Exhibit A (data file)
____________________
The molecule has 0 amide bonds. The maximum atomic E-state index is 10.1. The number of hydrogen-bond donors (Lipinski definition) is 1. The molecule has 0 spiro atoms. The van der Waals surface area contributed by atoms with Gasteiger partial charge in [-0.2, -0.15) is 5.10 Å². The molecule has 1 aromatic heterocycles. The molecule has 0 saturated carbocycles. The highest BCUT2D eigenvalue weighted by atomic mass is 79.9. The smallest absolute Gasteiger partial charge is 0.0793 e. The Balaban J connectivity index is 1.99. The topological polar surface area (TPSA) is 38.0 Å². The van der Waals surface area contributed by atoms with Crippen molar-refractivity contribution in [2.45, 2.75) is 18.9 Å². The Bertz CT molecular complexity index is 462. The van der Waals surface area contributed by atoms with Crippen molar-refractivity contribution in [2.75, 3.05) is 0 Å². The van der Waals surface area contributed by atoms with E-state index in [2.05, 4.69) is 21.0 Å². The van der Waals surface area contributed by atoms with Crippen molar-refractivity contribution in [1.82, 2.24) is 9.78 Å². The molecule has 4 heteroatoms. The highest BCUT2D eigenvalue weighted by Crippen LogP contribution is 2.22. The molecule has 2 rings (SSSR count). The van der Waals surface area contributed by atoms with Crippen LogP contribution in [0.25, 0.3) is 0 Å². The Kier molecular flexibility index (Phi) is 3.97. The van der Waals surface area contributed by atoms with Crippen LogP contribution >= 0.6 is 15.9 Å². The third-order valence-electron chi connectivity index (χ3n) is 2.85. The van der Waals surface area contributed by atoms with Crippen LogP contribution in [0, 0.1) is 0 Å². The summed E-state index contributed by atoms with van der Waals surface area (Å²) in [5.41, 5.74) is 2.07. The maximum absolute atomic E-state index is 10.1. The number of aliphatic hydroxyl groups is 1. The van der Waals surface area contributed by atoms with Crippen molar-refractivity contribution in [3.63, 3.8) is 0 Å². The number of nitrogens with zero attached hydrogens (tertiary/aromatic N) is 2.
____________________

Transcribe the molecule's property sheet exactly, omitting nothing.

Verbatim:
The molecule has 0 amide bonds. The maximum atomic E-state index is 10.1. The number of hydrogen-bond donors (Lipinski definition) is 1. The molecule has 0 spiro atoms. The van der Waals surface area contributed by atoms with Gasteiger partial charge in [-0.2, -0.15) is 5.10 Å². The molecule has 1 aromatic heterocycles. The molecule has 0 saturated carbocycles. The highest BCUT2D eigenvalue weighted by atomic mass is 79.9. The smallest absolute Gasteiger partial charge is 0.0793 e. The Balaban J connectivity index is 1.99. The topological polar surface area (TPSA) is 38.0 Å². The van der Waals surface area contributed by atoms with Crippen molar-refractivity contribution in [2.45, 2.75) is 18.9 Å². The Bertz CT molecular complexity index is 462. The van der Waals surface area contributed by atoms with Crippen molar-refractivity contribution in [2.75, 3.05) is 0 Å². The van der Waals surface area contributed by atoms with E-state index in [2.05, 4.69) is 21.0 Å². The van der Waals surface area contributed by atoms with Crippen molar-refractivity contribution in [1.82, 2.24) is 9.78 Å². The molecule has 4 heteroatoms. The highest BCUT2D eigenvalue weighted by Crippen LogP contribution is 2.22. The molecule has 2 rings (SSSR count). The van der Waals surface area contributed by atoms with Crippen LogP contribution in [0.25, 0.3) is 0 Å². The Kier molecular flexibility index (Phi) is 3.97. The van der Waals surface area contributed by atoms with Crippen LogP contribution >= 0.6 is 15.9 Å². The third-order valence-electron chi connectivity index (χ3n) is 2.85. The van der Waals surface area contributed by atoms with Crippen LogP contribution in [0, 0.1) is 0 Å². The summed E-state index contributed by atoms with van der Waals surface area (Å²) in [5.41, 5.74) is 2.07. The maximum absolute atomic E-state index is 10.1. The number of aliphatic hydroxyl groups is 1. The van der Waals surface area contributed by atoms with Crippen molar-refractivity contribution in [3.63, 3.8) is 0 Å². The number of nitrogens with zero attached hydrogens (tertiary/aromatic N) is 2.